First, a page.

Is God a Mathematician?
By Mario Livio
Simon & Schuster, Hardcover, 9780743294058, 320pp.
Publication Date: January 6, 2009
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Nobel Laureate Eugene Wigner once wondered about "the unreasonable effectiveness of mathematics" in the formulation of the laws of nature. Is God a Mathematician? investigates why mathematics is as powerful as it is. From ancient times to the present, scientists and philosophers have marveled at how such a seemingly abstract discipline could so perfectly explain the natural world. More than that -- mathematics has often made predictions, for example, about subatomic particles or cosmic phenomena that were unknown at the time, but later were proven to be true. Is mathematics ultimately invented or discovered? If, as Einstein insisted, mathematics is "a product of human thought that is independent of experience," how can it so accurately describe and even predict the world around us?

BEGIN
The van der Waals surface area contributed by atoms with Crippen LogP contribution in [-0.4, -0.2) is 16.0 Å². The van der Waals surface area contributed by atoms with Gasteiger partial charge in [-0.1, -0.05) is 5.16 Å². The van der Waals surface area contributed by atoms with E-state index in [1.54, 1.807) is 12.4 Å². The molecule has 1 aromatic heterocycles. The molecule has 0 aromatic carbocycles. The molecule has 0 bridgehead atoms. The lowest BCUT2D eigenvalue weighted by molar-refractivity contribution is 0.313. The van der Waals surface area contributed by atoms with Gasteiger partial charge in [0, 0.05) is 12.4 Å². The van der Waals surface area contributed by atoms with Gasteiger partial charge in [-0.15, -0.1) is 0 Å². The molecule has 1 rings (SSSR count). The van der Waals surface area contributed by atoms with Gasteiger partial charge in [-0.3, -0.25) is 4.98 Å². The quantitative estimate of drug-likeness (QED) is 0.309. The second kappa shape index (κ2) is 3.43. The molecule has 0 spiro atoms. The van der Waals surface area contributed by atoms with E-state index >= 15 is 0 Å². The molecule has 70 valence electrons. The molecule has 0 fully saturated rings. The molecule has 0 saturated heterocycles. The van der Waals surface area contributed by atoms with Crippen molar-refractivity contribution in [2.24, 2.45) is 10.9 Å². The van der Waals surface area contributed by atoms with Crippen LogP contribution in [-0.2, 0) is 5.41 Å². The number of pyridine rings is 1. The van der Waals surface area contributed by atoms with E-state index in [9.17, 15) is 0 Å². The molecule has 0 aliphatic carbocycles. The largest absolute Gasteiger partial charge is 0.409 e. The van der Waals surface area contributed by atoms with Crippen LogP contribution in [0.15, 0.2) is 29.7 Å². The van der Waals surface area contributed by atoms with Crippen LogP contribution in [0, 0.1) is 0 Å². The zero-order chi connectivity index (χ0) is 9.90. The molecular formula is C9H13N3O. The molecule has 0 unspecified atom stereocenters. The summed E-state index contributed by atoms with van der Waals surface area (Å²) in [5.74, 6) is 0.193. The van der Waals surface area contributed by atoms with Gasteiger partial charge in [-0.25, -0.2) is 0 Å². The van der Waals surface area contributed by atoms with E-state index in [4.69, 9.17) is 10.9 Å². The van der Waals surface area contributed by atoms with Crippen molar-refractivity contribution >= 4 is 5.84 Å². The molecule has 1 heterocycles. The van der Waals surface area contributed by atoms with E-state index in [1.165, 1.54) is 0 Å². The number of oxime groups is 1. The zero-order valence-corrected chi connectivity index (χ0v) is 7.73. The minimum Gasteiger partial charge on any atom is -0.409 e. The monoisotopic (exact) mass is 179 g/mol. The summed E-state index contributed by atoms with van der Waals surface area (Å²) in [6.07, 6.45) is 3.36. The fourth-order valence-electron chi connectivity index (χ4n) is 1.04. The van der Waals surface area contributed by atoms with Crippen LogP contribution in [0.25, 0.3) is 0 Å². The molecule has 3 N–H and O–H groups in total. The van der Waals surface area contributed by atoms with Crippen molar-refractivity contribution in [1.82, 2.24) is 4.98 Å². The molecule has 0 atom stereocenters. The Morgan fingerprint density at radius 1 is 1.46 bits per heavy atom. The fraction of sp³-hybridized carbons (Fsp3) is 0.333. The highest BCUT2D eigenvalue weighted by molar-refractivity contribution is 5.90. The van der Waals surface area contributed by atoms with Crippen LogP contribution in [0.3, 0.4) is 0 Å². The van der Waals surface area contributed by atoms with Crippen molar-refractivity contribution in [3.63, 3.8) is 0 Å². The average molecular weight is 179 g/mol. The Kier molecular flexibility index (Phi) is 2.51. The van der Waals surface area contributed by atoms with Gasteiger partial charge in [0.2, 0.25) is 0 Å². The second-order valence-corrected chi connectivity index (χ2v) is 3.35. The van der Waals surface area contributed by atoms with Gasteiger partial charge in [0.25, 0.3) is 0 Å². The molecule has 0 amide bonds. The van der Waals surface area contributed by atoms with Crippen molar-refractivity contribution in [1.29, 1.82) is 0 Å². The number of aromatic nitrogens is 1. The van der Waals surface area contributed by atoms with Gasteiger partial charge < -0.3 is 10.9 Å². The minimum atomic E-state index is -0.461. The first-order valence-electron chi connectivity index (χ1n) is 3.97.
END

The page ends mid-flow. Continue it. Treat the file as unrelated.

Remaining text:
Mathematicians themselves often insist that their work has no practical effect. The British mathematician G. H. Hardy went so far as to describe his own work this way: "No discovery of mine has made, or is likely to make, directly or indirectly, for good or ill, the least difference to the amenity of the world." He was wrong. The Hardy-Weinberg law allows population geneticists to predict how genes are transmitted from one generation to the next, and Hardy's work on the theory of numbers found unexpected implications in the development of codes.
Physicist and author Mario Livio brilliantly explores mathematical ideas from Pythagoras to the present day as he shows us how intriguing questions and ingenious answers have led to ever deeper insights into our world. This fascinating book will interest anyone curious about the human mind, the scientific world, and the relationship between them.
Mario Livio is a senior astrophysicist and the Head of the Office of Public Outreach at the Space Telescope Science Institute (STScI) in Baltimore, Maryland. He is the author of The Golden Ratio, a highly acclaimed book about mathematics and art for which he received the International Pythagoras Prize and the Peano Prize, The Equation That Couldn't Be Solved, and The Accelerating Universe. He lives in Baltimore, Maryland.